He seated himself in the little nook of a window he'd always loved and stared into the courtyard, watching the gardener work. This was how he'd discovered his personal tastes, watching the man sweat and those muscles flex. He'd watch the gardener end up in various states of indecency due to the heat in the summer and he'd walked away many times with thoughts and desires swimming in his head that he knew he should not have, but he could not get rid of. The gardener was a young man his age and had been his first love. Actually, he'd been a lot of firsts, first kiss, first date, first broken heart. The gardener was now married with a child on the way.

Today was hot, and thus, the gardener was shirtless, sweat dripping down his face and torso. That torso, Quil knew, was firm and well muscled, gained from many years tending the garden. What a fiery affair they'd had, all stolen kisses and night encounters. They'd had their fair share of passion. It was a year behind him though, and Quil flicked some brown hair out of his eyes to watch the man some more.

And as Quil watched, his wife, heavily pregnant, waddled out to him and gave him a kiss, beginning to say something. And Quil held back the tears that still threatened to fall, despite the fact that he thought he'd moved past it, because it would not be dignified for a prince to cry.

The land of Udal was not a forgiving place. It was militant, and strict guidelines had to obeyed by every member of society. You could not marry outside your rank and often people never married for love. Quil heard of places where such things never happened, where everyone was able to love and be loved without worry, without shame. But the prince had never seen such a thing, and besides, would even those people accept someone as corrupt as he was? But, then again, he had never really felt all that corrupt, his love felt just as real and just as strong as a man who loved a woman.

"You loved him, didn't you?"

Quil whipped around, finding himself face to face with Princess Iliana. "You loved him," she said, "and he left you, for her, didn't he?"

"He was my first love." Quil said, voice small and scarcely allowing himself to talk about the past. The aforementioned tears were barely held back. "But no one understands, anyway. Everyone else is perfectly content to live their lives loving whom they are supposed to love."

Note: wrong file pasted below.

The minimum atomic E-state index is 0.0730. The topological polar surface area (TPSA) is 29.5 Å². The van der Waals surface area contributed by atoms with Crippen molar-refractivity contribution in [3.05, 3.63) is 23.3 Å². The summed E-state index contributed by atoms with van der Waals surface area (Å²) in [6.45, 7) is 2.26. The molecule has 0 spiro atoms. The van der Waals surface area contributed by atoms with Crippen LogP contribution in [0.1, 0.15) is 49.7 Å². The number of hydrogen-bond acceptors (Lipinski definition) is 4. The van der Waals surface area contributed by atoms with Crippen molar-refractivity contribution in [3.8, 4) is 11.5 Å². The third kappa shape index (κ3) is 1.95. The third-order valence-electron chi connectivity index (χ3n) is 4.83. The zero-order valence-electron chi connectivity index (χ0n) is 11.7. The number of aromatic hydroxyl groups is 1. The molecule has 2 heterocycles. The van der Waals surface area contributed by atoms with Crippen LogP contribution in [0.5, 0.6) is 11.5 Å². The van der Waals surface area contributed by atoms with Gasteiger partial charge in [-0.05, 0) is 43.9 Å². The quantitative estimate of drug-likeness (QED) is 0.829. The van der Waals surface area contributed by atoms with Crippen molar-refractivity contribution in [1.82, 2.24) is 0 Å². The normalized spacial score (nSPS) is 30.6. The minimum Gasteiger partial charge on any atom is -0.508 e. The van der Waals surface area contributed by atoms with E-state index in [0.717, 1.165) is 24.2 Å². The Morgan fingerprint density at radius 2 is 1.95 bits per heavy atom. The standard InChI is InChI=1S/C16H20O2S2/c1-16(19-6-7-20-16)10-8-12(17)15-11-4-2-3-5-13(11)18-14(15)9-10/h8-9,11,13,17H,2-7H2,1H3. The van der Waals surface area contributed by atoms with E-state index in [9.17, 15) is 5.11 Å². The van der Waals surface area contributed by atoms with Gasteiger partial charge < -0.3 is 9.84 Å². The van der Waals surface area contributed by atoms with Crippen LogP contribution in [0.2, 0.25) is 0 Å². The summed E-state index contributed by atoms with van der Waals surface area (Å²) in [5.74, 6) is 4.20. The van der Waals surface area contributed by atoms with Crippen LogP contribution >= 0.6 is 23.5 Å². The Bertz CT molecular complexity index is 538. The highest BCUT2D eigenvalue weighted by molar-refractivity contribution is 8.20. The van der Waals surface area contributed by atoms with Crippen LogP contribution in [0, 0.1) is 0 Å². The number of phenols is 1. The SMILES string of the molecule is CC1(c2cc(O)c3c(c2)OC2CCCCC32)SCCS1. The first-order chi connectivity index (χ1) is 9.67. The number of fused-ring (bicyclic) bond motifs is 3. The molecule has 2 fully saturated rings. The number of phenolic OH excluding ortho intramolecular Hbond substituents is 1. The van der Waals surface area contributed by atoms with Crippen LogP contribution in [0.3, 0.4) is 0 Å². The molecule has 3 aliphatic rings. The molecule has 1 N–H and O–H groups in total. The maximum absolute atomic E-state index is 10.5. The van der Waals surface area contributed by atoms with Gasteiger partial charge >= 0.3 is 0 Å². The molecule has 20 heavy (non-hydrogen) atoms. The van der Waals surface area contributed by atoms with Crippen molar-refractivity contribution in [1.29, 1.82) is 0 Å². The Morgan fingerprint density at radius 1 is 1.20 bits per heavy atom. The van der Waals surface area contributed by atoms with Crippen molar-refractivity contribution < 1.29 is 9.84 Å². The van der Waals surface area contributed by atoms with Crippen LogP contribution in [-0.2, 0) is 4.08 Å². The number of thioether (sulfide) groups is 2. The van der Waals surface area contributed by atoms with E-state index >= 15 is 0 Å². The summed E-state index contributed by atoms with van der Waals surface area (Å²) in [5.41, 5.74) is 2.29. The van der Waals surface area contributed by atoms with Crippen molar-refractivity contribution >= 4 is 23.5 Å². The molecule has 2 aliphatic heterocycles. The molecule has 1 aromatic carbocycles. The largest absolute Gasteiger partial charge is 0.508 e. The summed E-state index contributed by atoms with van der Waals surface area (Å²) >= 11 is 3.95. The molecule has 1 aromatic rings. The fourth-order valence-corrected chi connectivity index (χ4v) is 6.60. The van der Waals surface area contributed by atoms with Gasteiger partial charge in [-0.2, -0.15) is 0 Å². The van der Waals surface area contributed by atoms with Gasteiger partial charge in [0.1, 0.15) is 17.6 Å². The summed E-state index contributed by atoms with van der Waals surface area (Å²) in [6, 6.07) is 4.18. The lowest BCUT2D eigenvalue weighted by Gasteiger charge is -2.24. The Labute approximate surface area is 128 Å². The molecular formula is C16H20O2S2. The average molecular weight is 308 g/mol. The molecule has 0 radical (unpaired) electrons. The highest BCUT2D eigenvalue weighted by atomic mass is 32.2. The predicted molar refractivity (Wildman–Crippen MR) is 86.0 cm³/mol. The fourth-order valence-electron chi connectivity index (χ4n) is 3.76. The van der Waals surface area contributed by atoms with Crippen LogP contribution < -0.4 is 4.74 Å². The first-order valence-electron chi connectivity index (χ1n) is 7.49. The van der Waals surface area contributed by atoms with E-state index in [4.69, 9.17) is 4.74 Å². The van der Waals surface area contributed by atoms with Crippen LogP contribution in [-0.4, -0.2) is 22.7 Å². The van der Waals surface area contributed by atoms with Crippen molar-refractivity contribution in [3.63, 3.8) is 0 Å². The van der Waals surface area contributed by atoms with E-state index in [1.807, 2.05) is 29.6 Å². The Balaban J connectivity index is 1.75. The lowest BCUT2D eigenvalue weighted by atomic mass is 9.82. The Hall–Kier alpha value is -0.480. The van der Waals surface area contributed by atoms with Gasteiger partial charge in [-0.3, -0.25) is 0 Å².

"I'm sure someone out there understands you."

He was silent, and she took that as permission to speak again, as confirmation of his loneliness. "I understand how you feel. And to be honest, I don't want to marry a man. There's this girl, a servant back at the castle, and she is so beautiful, and kind, and smart. I love her, not some random prince, no offense. My parents found out and forced me into this." She smiled and left, and vaguely, Quil could hear her being berated by the ambassador.

He thought about her, and the fact that there was someone else out there like him, someone who refused to go along with the social standards when they knew in their hearts they felt differently. The gardener had left him for those standards, and he was sure they would drive off many potential lovers. But here was a young woman, a princess, no less, who had refused, the same way he had. Perhaps there were more out there. But he'd never get the chance to go find them. His parents were too afraid they'd get into a scandal if he left the house. They were afraid he'd go maul some poor man or get caught having sex in public.

Speak of the devil, he thought as the king and queen entered the room. They walked towards him with an excruciating slowness, until they finally came to stand two feet away, towering over his sitting form, arms crossed and countenances fierce.

"You," the king said, "need to be punished. Going on and on about this. Your mother can hardly handle it. This is not the way a prince behaves. We had to swear the princess and the ambassador to secrecy!"

"But, father, I can't help how I was bo-"

'I am not your father anymore. Until you have proven yourself worthy. I have a task for you to complete. Go out into the world, and find for me a fairy with no magic."

"But there is no such thing! Fairies are their magic. And if there were, they're reclusive enough that I would never get close enough to find one."

"I do not care. As of today, I have only 6 sons. I do not wish to see you in my kingdom again until you have completed your quest."

And Prince Quil returned to his room to pack his things, and he left the castle, the only home he had ever known, still not knowing whether or not he would attempt the quest, and headed down the road to Cherd.